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The alkaline treatment is able to destroy any interaction of proteins that are weakly bound to mitochondria. This is the case for the Bax binding previously described [16] and which we used as a positive control for the alkaline treatment (Fig. 3B, lane 9). Interestingly, the Rb protein is resistant to alkaline extraction (Fig. 3B, lane 4), implying that the interaction between Rb and mitochondria involves strong binding. These data are in agreement with the result of Rb mitoplast localization from the mitochondria subfractionation study, and suggest that Rb may be tightly bound to the mitochondria inner-membrane, either in the inter-membrane space or in the matrix side. Moreover, we cannot exclude the possibility that Rb matrix-side location may play a role in control of the expression of mitochondrial encoded genes, somehow similar to its nuclear activity. The recent discovery of Sankaran et al. concerning the contribution of Rb to the expression of genes encoding proteins of mitochondrial respiration machinery [17], together with our findings concerning the mitochondrial localization of Rb, paves the way for the possibility of Rb involvement in mitochondrial biogenesis and function. Lastly, our findings concerning the mitochondrial localization of Rb do not exclude its classically observed nuclear localization. Thus, it is important to note that the antibody most widely used in the literature to detect Rb – the G3-245 antibody – recognizes the Rb protein in both nuclear and mitochondrial fractions using the Western Blot method. Conversely, in immunofluorescence studies, the G3-245 antibody we used cannot detect any mitochondrial pattern of Rb (see Additional file 1). This may be explained by the inaccessibility of the antibody to mitochondrial located Rb, either because of a masked epitope or due to the inability of the antibody to bypass the outer mitochondrial membrane. However, when we quantified the amount of mitochondrial Rb with respect to the total Rb from the Western Blots (Fig. 1A) and then normalized to the same number of cells, we found that mitochondrial Rb level was between 1% to 3% in comparison to the total Rb depending on the cell type. These results may explain why mitochondrial Rb was not previously observed.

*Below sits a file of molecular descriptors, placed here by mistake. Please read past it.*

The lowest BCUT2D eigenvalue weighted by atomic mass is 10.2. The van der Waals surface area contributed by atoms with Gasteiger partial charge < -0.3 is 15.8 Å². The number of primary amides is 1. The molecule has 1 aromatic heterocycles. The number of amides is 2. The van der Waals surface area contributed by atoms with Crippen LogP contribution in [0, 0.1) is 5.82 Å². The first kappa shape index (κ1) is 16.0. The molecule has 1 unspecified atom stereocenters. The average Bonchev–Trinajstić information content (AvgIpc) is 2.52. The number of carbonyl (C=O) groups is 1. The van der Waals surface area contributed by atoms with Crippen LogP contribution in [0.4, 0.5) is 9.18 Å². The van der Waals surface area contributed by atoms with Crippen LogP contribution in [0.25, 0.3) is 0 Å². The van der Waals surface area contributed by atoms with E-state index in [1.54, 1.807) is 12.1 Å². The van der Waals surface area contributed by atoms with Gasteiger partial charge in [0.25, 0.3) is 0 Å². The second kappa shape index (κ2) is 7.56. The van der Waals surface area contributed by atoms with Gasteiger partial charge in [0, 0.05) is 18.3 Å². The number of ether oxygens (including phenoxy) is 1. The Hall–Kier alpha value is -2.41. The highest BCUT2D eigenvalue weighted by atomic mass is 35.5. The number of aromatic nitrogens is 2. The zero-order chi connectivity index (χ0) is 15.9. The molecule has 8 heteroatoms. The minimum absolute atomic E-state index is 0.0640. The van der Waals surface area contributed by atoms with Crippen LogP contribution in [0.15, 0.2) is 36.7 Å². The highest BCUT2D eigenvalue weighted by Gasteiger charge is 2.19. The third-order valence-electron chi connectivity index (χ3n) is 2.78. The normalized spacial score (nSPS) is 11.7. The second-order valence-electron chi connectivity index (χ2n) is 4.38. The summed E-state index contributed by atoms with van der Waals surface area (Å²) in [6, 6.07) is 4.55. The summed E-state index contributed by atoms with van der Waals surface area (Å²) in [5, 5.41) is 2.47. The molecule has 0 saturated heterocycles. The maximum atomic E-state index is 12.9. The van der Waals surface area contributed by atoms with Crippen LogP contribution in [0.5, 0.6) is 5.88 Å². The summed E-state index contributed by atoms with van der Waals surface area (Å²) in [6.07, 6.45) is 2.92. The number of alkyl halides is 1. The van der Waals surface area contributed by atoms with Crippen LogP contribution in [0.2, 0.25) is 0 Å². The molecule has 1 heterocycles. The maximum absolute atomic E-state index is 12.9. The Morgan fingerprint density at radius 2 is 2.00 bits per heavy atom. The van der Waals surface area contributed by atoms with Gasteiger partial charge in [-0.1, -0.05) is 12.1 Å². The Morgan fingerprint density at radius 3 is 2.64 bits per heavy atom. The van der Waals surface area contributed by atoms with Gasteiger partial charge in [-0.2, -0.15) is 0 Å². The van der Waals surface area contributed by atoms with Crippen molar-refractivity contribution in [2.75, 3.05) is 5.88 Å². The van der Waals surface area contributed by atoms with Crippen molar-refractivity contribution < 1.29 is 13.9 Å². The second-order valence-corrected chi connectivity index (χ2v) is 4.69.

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Figure 3 Rb interaction with mitochondria. Rb interaction with mitochondria: A. [35S]Met-Rb, -Luciferase and -Bax proteins produced in vitro were added to purified rat liver mitochondria and then the mitochondria-bound protein fraction (M1) was separated from the non-mitochondria-bound protein fraction (S1), then subjected to gel electrophoresis and autoradiography using a phosphoimager. In vitro translated proteins, were loaded in parallel as a control (C). B. In vitro translated [35S]Met-Rb, -Luciferase and -Bax were incubated as above and then the mitochondria were alkaline treated (Alk Treat.). Input: translated proteins (C); supernatant containing non-mitochondria-bound proteins (S1); supernatant containing detached proteins after alkaline treatment (S2); mitochondria-bound proteins after alkaline treatment (M2). These data are representative for 3 independent experiments.